3. Research project: Each student will design and carry out a research project. Remember, these projects can’t be too ambitious – you have to be able to complete your research over the course of the semester. Each student will present their project proposal during the final class session, and turn in their final written report at the end of the term. Your research must meet the ethical standards outlined by the Taiwan Society for Anthropology and Ethnology (臺灣人類學與民族學學會), in terms of protecting informants’ rights to privacy and informed consent.
a. Each student should turn in a preliminary proposal to me by week 10. The proposal must include: 1) Research question (it must be in the form of a question!); 2) Methodology and justification (how will you answer the question, and why is that the best way to answer it). Who will you interview, how will you find them, what texts/videos will you analyze?
b. During weeks 15 and 16, students will present their proposals – including the topic and why it’s important, theoretical approach, and methodology, and their research findings up to that point – in a 20-minute in-class presentation. The presenter should prepare some questions that they want their classmates to help them on. Classmates should give constructive feedback that will really help the presenter create a viable project and a clear, strong argument.
c. You are encouraged to turn in one draft of the paper to me for comments after completing your research and before the final edit.
d. Final papers are due Friday, JANUARY 15. They may be in either English or Chinese. Length will vary depending on the type of project you’re doing, but around 15-20 pages English, 12-15 pages in Chinese would be good.
Notes: Late papers will not be accepted without prior permission. The format of the final paper should follow the guidelines of the Taiwan Journal of Anthropology/ 台灣人類學期刊.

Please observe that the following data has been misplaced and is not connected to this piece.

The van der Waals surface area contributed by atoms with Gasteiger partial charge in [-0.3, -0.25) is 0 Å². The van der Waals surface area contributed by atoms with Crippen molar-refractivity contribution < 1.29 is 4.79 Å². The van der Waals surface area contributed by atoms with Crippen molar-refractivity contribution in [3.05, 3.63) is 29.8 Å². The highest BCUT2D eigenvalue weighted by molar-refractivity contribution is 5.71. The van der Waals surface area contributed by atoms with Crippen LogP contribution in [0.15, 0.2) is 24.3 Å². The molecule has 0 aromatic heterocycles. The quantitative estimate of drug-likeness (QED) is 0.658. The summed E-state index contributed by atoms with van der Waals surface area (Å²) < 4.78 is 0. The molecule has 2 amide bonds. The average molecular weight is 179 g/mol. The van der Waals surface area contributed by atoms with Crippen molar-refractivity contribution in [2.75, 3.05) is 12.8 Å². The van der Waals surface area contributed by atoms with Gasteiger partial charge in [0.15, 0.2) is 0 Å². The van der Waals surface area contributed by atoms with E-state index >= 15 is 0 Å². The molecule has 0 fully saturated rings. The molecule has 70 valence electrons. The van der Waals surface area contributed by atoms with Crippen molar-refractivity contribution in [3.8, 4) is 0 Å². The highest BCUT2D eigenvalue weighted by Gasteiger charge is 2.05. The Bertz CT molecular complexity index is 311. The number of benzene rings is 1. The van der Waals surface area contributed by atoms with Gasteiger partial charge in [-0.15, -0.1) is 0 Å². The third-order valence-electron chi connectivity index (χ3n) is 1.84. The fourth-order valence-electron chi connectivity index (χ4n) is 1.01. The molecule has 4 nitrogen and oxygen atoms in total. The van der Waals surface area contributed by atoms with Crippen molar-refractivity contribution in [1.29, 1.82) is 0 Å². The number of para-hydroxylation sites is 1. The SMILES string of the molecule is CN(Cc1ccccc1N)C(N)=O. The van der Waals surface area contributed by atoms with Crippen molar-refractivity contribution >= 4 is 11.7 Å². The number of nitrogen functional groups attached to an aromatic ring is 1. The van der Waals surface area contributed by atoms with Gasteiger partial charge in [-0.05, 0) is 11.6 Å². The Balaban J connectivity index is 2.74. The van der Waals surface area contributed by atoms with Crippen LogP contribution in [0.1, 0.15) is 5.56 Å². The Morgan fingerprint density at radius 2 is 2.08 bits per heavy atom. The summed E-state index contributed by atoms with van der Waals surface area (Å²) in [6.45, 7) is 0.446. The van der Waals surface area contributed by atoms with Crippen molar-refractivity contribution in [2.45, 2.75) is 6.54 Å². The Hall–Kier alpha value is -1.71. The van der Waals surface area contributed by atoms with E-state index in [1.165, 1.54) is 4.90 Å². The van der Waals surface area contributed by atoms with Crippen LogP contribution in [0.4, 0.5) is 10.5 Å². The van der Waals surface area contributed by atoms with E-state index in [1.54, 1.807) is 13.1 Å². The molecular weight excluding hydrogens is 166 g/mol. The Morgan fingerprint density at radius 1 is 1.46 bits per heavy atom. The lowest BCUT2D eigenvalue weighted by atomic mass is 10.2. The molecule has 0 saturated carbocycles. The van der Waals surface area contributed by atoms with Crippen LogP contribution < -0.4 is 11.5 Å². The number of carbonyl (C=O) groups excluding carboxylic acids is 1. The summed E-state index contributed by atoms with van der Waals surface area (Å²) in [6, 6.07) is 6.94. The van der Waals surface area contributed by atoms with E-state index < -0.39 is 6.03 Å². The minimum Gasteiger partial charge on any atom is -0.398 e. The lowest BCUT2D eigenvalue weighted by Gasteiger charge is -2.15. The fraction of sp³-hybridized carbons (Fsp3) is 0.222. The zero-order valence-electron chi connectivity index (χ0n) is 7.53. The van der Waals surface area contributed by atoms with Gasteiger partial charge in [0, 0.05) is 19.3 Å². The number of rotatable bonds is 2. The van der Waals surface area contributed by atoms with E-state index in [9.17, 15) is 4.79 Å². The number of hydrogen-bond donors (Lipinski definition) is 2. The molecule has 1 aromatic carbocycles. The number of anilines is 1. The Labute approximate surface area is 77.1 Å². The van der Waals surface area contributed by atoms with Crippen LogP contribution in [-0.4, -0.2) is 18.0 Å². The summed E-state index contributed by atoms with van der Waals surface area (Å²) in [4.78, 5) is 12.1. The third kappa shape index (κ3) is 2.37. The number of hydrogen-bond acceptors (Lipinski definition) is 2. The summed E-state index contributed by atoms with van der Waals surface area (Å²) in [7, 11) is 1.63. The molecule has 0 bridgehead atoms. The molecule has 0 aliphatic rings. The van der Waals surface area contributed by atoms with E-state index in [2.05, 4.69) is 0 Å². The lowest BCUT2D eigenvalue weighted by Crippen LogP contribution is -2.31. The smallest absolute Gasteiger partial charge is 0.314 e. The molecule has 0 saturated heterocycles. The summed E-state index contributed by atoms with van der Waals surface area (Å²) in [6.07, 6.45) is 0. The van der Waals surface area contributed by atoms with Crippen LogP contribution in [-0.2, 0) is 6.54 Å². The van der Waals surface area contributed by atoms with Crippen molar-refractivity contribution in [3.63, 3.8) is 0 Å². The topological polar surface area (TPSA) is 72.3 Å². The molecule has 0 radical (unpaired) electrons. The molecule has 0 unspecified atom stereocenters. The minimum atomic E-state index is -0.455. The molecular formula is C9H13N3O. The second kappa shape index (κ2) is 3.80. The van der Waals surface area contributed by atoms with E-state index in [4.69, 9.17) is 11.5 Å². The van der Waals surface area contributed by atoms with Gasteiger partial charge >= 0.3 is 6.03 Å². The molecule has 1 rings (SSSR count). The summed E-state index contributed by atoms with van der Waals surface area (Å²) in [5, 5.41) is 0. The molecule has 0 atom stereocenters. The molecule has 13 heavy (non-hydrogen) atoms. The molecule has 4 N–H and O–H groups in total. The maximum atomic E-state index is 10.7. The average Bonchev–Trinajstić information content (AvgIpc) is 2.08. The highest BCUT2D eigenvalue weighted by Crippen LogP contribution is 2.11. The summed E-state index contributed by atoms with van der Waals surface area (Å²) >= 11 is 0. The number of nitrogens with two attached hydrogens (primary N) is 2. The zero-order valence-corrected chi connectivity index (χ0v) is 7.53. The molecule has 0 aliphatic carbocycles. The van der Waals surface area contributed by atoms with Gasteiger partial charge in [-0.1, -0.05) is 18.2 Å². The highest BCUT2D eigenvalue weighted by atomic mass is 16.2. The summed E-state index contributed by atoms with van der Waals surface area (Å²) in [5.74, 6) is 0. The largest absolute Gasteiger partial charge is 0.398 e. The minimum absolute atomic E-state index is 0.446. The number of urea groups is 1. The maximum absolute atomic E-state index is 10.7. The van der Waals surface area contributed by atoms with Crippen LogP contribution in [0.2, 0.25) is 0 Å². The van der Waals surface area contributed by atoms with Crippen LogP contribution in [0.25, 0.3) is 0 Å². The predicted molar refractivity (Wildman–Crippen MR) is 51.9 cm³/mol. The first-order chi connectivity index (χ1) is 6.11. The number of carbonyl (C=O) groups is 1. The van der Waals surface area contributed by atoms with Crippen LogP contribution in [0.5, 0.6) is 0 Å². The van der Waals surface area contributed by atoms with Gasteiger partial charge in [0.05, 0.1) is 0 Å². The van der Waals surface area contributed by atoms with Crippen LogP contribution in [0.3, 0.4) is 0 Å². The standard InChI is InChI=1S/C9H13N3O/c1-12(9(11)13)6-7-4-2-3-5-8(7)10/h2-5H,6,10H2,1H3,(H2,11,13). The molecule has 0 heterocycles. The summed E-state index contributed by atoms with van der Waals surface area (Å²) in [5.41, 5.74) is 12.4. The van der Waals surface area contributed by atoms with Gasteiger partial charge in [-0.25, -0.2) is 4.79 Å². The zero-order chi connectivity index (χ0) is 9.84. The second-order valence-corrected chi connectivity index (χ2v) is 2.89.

預期每週課後學習時數
 
Office Hours
 
參考書目
see Class Schedule for each week 
指定閱讀
see Class Schedule for each week 
評量方式
(僅供參考)
 
No.
項目
百分比
說明
1. 
Presentations on readings 
40% 
 
2. 
In-class proposal presentations 
10% 
 
3. 
Final paper 
40% 
A good paper should demonstrate a strong understanding of the theoretical readings and use a research methodology that is well-suited to answer the question being asked. Your papers should make clear arguments, backed up by your data. The level of difficulty and sophistication of the project will be taken into account.  
4. 
General class participation 
10% 
including leading class discussion, participating in class discussion, and feedback on others’ proposal presentations 
 
課程進度
週次
日期
單元主題
第1週
9/17  Introduction to the class, What are the creative industries? 
第2週
9/24  Brand and identity 
第3週
10/01  No class (中秋節) 
第4週
10/08  Nation branding 
第5週
10/15  The creative industries as societies and cultures 
第6週
10/22  Cultural appropriation/ Imagining Markets 
第7週
10/29  Education for Creativity 
第8週
11/05  Copyright and counterfeit: What is a fake? And does it matter? And if it does, why, how, and to whom? 
第9週
11/12  Mid-terms week -- make-up class if necessary 
第10週
11/19  Globalization 
第11週
11/26  Creative Labor Theory 
第12週
12/03  Affective Labor and Self-branding 
第13週
12/10  The creative class and gentrification 
第14週
12/17  Catch-up week 
第15週
12/24  Student research proposal presentations 
第16週
12/31  Student research proposal presentations 
第17週
1/07  Last class – catch-up, research proposal presentations if necessary